Book Review by Carla M. Paton
I have a background in Child Education and Development and a Masters in Psychology, and I found these books to be quite remarkable. In a world that rewards and prioritizes thinking skills over emotions and feelings, anytime we can encourage children to recognize and process their emotions, we are giving them and ourselves a great gift.
This series, written for ages three to eight, helps children focus on one emotion at a time. One of the ways that the books do this is by associating one color with one feeling per book. For example, in the Angry book, the color focus is red. Red for red-in-the-face, hot-tempered, and other fiery reactions that we see reflected in Lion’s flaming mane and features. Sad is associated with blue, Happy with yellow, and Jealous with green. Another way that the books help children to process their feelings is by showing how emotions express themselves physically. For example, in the Sad book, the blue Dinosaur’s body “feels tired and heavy.”
It is one thing to recognize feelings, and another to cope with them. All of the books demonstrate coping skills. In the second half of each book, the book asks the reader questions to consider such like what happens when they feel jealous, sad, happy, or angry. Then the child reader is given a series of things they can effectively do to work through the emotions in a constructive way. For example, in the Jealous book, the green jealous snake is shown asking Lion, “Can I play with your toy airplane?” and the caption that accompanies this picture is, “When I feel jealous I can ask to share.”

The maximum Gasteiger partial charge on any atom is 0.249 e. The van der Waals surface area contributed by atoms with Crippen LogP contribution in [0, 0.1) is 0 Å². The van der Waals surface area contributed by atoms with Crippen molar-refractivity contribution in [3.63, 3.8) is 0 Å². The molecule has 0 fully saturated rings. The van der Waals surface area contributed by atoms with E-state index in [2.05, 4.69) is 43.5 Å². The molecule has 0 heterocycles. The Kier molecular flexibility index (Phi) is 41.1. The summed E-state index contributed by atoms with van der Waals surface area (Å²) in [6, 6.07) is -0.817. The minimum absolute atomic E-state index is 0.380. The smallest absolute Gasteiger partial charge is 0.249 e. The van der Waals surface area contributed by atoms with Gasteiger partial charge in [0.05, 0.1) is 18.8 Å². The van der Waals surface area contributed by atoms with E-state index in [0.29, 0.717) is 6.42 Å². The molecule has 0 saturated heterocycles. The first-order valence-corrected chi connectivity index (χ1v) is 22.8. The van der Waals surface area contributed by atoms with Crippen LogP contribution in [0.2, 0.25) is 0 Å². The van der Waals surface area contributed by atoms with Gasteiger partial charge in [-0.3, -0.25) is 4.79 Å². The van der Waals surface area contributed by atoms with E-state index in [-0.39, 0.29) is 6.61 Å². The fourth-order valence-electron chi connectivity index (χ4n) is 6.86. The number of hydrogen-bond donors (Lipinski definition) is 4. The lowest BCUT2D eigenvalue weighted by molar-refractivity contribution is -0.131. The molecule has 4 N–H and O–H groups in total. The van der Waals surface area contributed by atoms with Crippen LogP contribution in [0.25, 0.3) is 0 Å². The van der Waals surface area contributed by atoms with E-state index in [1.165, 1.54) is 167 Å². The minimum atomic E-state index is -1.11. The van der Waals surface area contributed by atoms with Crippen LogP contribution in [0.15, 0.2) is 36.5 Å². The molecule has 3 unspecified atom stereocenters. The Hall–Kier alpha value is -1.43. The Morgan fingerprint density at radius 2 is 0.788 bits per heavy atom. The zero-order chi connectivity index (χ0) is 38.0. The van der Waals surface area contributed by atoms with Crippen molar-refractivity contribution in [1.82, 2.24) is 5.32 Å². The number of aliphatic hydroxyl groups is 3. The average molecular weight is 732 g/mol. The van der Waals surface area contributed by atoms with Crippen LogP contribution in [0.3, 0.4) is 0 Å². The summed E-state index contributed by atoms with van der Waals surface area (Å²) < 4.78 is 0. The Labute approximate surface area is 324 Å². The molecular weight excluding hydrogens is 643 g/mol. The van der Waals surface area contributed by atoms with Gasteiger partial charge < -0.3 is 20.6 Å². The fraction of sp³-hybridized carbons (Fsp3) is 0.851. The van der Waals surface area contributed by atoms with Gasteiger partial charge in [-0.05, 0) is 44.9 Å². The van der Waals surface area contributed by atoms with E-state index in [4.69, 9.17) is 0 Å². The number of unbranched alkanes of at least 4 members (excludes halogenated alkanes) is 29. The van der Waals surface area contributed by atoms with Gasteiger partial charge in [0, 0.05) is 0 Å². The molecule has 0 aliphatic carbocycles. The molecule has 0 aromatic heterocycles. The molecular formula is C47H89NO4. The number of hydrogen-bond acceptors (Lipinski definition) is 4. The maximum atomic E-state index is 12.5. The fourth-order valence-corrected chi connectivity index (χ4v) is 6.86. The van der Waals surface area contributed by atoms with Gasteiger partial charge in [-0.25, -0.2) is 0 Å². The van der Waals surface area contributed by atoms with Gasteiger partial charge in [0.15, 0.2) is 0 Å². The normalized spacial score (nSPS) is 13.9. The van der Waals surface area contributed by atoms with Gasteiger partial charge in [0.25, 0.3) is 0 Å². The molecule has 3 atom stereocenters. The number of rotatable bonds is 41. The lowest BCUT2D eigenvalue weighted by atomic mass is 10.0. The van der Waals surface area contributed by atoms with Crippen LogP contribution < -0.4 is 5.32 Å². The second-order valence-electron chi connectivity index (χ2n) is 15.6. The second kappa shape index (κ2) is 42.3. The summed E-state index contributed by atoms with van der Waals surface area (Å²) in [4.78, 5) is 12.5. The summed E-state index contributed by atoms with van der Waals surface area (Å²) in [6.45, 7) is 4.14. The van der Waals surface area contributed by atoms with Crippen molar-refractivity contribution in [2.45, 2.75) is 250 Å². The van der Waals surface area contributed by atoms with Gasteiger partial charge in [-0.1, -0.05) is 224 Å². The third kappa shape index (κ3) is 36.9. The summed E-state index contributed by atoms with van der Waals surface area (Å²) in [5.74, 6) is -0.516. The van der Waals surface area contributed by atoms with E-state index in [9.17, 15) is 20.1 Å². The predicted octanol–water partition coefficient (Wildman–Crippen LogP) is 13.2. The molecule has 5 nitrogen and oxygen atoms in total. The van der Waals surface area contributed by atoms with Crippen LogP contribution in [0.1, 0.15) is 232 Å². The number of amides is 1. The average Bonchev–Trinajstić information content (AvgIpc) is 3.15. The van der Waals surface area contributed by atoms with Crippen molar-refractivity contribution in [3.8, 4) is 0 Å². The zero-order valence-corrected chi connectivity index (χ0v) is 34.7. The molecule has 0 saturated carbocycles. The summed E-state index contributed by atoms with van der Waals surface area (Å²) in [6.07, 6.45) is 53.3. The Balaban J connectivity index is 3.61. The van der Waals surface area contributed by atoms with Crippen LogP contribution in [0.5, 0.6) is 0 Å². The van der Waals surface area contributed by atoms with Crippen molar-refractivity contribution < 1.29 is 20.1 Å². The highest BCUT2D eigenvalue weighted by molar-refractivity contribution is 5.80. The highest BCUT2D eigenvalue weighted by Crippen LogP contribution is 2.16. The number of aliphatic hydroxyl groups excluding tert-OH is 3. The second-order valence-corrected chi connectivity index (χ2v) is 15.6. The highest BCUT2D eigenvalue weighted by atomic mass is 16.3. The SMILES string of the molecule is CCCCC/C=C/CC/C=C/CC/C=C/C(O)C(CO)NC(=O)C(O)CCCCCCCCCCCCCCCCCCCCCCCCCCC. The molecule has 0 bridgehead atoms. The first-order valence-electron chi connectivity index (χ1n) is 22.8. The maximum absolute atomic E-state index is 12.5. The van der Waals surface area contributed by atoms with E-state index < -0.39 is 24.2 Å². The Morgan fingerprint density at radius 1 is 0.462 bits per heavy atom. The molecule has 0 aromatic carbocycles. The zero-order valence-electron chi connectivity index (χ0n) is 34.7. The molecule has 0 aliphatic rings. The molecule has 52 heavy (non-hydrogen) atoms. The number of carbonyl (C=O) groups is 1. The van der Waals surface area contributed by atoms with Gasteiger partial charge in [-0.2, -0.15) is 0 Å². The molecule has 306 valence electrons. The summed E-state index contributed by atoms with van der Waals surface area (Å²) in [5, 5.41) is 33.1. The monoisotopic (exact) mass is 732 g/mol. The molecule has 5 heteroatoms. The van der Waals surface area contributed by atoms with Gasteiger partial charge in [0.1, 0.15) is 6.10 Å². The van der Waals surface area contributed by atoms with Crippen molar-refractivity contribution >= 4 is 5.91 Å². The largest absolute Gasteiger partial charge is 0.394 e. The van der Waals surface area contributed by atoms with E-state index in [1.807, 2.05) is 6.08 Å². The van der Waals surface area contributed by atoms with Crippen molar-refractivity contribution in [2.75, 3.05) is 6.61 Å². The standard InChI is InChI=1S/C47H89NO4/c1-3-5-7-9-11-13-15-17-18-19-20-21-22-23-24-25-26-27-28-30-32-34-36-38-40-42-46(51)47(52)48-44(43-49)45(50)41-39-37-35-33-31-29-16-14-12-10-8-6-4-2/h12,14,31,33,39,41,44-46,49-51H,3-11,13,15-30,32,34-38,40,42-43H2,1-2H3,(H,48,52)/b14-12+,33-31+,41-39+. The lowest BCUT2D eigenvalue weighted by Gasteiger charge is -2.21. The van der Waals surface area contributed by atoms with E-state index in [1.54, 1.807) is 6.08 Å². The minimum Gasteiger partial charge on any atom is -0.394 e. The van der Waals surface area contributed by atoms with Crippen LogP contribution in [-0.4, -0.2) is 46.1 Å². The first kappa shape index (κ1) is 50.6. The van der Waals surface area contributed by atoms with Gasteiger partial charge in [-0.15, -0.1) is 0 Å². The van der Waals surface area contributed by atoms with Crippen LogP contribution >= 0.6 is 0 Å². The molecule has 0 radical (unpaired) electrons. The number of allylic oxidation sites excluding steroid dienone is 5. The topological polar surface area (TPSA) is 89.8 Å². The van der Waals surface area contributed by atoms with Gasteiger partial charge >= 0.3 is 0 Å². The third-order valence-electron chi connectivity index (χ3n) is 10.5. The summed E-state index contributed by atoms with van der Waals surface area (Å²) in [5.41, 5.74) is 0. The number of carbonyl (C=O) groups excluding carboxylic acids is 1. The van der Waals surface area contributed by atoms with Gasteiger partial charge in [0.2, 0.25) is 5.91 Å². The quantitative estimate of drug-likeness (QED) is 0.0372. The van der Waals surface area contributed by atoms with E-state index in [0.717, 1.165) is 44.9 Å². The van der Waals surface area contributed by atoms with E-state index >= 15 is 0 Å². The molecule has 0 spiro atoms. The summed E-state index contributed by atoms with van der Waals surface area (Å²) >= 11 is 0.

Another method that the books employ for helping children to work with their emotions is to have them work through interactive activities and with the aid of free worksheets. The quiet introspection and thought that the worksheet activities provide will give children a depth of reinforcement beyond the time spent with the colorful, charming characters.
In all the books, children will be happy to see all four of the characters returning and interacting in similar attractive scenes. When Lion, Chick, Dinosaur, and Snake look at themselves in their reflections, and in turn to ask the child reader, “What makes you angry, happy, sad, or jealous?” We can be sure that the question is taken to heart and that the answers will help and heal long after these delightful books are tucked away for the night. In conclusion, I give this book series my highest recommendations.